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|The Touchstone||Edith Wharton|
|Page 2 of 3||
"Good Lord!" Glennard groaned.
They sat silent till at length she gently took up the argument. "As the eldest, you know, I'm bound to consider these things. Women are such a burden. Jim does what he can for mother, but with his own children to provide for it isn't very much. You see, we're all poor together."
"Your aunt isn't. She might help your mother."
"She does--in her own way."
"Exactly--that's the rich relation all over! You may be miserable in any way you like, but if you're to be happy you've got to be so in her way--and in her old gowns."
"I could be very happy in Aunt Virginia's old gowns," Miss Trent interposed.
"Abroad, you mean?"
"I mean wherever I felt that I was helping. And my going abroad will help."
"Of course--I see that. And I see your considerateness in putting its advantages negatively."
"In dwelling simply on what the going will take you from, not on what it will bring you to. It means a lot to a woman, of course, to get away from a life like this." He summed up in a disparaging glance the background of indigent furniture. "The question is how you'll like coming back to it."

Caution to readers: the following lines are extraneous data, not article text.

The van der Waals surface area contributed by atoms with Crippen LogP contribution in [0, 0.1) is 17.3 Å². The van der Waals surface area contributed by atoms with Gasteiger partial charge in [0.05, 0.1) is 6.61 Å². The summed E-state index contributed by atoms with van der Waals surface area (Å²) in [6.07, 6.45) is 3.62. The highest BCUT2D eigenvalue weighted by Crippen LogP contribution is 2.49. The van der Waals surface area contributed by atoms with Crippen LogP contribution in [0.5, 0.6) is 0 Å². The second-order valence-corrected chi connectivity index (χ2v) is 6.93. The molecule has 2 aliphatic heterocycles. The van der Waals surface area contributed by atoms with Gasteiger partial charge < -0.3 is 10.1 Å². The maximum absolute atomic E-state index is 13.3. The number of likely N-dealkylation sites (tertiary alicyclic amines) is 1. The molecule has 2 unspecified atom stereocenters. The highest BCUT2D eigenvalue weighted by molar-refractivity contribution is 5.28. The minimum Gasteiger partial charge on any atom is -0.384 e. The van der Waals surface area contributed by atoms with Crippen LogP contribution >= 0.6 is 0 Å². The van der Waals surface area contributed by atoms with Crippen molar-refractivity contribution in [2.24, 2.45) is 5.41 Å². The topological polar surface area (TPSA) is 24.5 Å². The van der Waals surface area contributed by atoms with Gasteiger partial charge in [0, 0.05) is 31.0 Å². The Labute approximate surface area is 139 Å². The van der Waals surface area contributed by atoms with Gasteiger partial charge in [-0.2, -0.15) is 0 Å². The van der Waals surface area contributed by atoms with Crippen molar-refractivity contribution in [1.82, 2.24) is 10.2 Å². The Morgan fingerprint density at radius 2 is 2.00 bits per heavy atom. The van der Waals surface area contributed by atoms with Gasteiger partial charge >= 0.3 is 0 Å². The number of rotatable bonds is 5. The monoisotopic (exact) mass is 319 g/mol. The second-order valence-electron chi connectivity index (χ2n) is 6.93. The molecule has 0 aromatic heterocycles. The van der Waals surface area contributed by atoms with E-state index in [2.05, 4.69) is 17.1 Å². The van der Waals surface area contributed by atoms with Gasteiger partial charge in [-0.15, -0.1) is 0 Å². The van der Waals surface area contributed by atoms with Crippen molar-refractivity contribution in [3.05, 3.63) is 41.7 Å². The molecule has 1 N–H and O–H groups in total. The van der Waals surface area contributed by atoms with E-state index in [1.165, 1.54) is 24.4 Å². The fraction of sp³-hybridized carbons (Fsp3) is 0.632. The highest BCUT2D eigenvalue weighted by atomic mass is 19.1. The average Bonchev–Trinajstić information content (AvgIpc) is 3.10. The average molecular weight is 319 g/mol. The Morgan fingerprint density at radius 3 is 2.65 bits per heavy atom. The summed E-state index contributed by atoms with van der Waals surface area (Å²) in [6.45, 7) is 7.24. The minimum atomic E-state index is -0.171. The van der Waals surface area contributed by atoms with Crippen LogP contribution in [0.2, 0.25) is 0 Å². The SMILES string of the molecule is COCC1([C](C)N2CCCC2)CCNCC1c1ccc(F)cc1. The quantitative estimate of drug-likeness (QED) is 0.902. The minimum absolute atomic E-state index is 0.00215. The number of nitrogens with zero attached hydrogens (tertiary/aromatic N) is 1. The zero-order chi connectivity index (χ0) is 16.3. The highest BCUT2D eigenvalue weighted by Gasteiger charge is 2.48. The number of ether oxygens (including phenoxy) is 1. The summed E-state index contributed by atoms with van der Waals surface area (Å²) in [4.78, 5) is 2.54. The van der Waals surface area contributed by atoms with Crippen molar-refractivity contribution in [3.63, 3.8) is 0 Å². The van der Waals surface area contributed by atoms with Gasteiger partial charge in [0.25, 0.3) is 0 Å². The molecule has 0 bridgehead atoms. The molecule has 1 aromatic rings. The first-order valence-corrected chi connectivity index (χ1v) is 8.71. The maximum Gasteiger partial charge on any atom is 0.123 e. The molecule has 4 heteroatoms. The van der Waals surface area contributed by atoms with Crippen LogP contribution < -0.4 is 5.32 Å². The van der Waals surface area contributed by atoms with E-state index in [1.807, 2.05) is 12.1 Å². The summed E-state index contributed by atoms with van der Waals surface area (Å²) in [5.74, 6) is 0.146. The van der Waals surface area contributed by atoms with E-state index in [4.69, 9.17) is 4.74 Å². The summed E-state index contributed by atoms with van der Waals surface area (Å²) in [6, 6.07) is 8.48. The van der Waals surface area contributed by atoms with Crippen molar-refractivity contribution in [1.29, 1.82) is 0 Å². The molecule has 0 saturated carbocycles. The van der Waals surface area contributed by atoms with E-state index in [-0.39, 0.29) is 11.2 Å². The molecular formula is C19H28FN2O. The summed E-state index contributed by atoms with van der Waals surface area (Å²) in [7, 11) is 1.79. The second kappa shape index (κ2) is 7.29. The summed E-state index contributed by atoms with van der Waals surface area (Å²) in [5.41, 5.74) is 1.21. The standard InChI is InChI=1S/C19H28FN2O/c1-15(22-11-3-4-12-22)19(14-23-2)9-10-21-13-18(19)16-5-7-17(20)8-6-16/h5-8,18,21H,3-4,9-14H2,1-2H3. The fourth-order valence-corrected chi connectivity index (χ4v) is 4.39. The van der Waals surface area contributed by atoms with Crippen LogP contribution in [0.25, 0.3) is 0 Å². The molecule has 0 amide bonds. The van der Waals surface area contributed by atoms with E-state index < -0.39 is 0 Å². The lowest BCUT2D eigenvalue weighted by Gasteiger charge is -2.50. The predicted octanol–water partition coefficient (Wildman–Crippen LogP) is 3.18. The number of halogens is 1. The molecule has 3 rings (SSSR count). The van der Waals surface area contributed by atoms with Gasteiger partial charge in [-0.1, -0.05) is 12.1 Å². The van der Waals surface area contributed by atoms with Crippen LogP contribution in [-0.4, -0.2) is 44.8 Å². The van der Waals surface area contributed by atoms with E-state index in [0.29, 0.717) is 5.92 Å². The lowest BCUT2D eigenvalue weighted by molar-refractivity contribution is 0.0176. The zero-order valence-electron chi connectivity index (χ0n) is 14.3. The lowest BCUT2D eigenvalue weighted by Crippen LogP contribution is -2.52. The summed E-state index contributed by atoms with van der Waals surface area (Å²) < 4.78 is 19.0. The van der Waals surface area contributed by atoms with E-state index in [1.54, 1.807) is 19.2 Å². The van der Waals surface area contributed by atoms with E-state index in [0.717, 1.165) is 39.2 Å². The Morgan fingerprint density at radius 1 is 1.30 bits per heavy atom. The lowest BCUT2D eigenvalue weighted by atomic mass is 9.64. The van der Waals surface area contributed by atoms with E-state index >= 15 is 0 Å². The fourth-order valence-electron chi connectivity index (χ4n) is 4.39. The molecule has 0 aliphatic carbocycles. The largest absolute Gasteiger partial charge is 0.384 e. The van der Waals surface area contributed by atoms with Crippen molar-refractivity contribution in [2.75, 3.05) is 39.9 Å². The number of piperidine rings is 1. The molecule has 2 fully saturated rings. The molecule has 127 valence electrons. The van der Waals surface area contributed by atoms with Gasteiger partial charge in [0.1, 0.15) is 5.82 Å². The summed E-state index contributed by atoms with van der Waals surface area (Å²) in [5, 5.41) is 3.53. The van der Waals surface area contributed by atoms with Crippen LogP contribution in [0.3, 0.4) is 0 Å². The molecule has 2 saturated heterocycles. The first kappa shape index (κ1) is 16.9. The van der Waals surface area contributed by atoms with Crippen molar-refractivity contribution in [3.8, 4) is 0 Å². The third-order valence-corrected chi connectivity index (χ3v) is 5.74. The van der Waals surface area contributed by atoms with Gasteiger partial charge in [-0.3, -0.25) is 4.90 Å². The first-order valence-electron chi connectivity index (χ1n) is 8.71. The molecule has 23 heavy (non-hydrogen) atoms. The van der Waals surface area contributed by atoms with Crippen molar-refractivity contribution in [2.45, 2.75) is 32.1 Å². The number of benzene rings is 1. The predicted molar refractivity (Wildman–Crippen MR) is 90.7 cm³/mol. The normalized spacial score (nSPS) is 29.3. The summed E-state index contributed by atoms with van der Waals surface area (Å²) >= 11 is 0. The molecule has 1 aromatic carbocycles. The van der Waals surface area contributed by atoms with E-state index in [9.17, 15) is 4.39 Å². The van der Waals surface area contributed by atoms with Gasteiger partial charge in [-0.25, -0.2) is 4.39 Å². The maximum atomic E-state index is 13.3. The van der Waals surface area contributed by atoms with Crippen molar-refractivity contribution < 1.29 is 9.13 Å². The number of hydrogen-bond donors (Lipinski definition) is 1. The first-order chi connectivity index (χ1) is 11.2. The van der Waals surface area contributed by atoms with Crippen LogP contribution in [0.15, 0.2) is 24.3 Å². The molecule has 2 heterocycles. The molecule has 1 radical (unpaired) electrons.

She seemed to accept the full consequences of his thought. "I only know I don't like leaving it."
He flung back sombrely, "You don't even put it conditionally then?"
Her gaze deepened. "On what?"
He stood up and walked across the room. Then he came back and paused before her. "On the alternative of marrying me."
The slow color--even her blushes seemed deliberate--rose to her lower lids; her lips stirred, but the words resolved themselves into a smile and she waited.
He took another turn, with the thwarted step of the man whose nervous exasperation escapes through his muscles.
"And to think that in fifteen years I shall have a big practice!"
Her eyes triumphed for him. "In less!"
"The cursed irony of it! What do I care for the man I shall be then? It's slaving one's life away for a stranger!" He took her hands abruptly. "You'll go to Cannes, I suppose, or Monte Carlo? I heard Hollingsworth say to-day that he meant to take his yacht over to the Mediterranean--"
She released herself. "If you think that--"
"I don't. I almost wish I did. It would be easier, I mean." He broke off incoherently. "I believe your Aunt Virginia does, though. She somehow connotes Hollingsworth and the Mediterranean." He caught her hands again. "Alexa--if we could manage a little hole somewhere out of town?"
"Could we?" she sighed, half yielding.
"In one of those places where they make jokes about the mosquitoes," he pressed her. "Could you get on with one servant?"
"Could you get on without varnished boots?"
"Promise me you won't go, then!"
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